JEDDAH, 25 July 2005 — Dr. Ausaf Ahmed, a senior economist at the Jeddah-based Islamic Development Bank, has warned the public against being cheated by promoters of multilevel marketing (MLM) firms, which offer huge profits to lure clients.
Addressing a seminar here recently, he said MLM companies were using the trick of Italian Charles Ponzi, who in 1920 fooled thousands of people in Britain by promising them 40 percent profit in 90 days.
The Saudi committee for religious edicts has ruled MLM business as Islamically prohibited as it involves usury and fraud.
“The products marketed by these companies are used as a cover or pretext to gain commissions and profits,” the committee said and reminded the public of a Qur’anic verse which prohibits the faithful from unlawfully eating the money of others.
In his lecture, Ahmed said MLMs would end up in total failure. “Demand and supply are the basic principles of any business, which has been ignored by these companies. If a fast-food company opens thousands of branches at all corners of Jeddah it will collapse in no time,” he said.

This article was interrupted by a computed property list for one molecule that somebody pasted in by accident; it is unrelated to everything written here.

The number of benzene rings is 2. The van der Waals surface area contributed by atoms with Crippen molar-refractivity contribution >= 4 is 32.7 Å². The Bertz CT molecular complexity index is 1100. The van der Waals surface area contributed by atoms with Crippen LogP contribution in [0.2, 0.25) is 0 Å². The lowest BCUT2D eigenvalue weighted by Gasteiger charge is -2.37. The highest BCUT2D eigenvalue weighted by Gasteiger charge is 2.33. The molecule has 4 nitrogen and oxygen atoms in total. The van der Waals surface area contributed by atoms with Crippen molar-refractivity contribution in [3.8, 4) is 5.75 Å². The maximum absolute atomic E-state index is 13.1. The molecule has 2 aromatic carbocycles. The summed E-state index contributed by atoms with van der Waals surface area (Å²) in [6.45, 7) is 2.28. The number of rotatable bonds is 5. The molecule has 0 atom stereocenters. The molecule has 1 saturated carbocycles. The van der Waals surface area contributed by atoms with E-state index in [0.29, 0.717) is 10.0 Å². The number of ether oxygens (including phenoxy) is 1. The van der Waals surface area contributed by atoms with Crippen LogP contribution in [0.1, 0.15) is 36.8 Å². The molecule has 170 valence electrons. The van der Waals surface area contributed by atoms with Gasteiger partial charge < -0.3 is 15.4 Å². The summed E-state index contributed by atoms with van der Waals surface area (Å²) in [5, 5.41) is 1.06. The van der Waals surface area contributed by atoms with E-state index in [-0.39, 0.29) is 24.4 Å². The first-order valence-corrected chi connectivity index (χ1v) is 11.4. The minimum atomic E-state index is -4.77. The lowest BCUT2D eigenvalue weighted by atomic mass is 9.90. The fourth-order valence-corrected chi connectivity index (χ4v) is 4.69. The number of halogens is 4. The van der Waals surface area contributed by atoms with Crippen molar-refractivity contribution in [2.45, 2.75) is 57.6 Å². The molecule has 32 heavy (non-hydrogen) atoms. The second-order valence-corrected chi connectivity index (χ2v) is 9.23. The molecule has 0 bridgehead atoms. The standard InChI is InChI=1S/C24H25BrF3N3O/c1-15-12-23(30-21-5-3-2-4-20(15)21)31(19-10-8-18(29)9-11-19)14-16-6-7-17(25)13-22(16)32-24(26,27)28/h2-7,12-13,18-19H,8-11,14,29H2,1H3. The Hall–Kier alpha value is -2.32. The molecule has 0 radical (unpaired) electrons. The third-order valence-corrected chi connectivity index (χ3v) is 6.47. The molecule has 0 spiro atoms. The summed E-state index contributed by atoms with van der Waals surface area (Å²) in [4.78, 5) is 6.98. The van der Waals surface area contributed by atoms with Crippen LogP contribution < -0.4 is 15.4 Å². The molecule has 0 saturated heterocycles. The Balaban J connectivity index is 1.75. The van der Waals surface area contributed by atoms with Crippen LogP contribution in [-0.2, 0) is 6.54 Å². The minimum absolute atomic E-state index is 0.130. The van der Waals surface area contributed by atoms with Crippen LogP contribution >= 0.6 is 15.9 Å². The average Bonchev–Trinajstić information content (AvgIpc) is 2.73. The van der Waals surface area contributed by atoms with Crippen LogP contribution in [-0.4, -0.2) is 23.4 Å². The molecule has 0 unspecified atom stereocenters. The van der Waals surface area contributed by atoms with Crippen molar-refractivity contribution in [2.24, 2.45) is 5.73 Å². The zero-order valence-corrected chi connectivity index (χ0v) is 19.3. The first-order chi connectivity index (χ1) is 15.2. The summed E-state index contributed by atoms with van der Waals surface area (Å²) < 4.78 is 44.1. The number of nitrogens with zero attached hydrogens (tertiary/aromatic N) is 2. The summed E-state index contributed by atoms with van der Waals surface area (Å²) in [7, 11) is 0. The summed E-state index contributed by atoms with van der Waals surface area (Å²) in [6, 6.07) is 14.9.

Market saturation is another problem; it is that not everybody will not purchase a product, no matter how good it is. Consumers will have their own choice while purchasing their needs in terms of quality and price. People are involved in these schemes for the incentives they get on recruiting others, not because they really need these products; that means MLMs are selling dreams not products, he observed.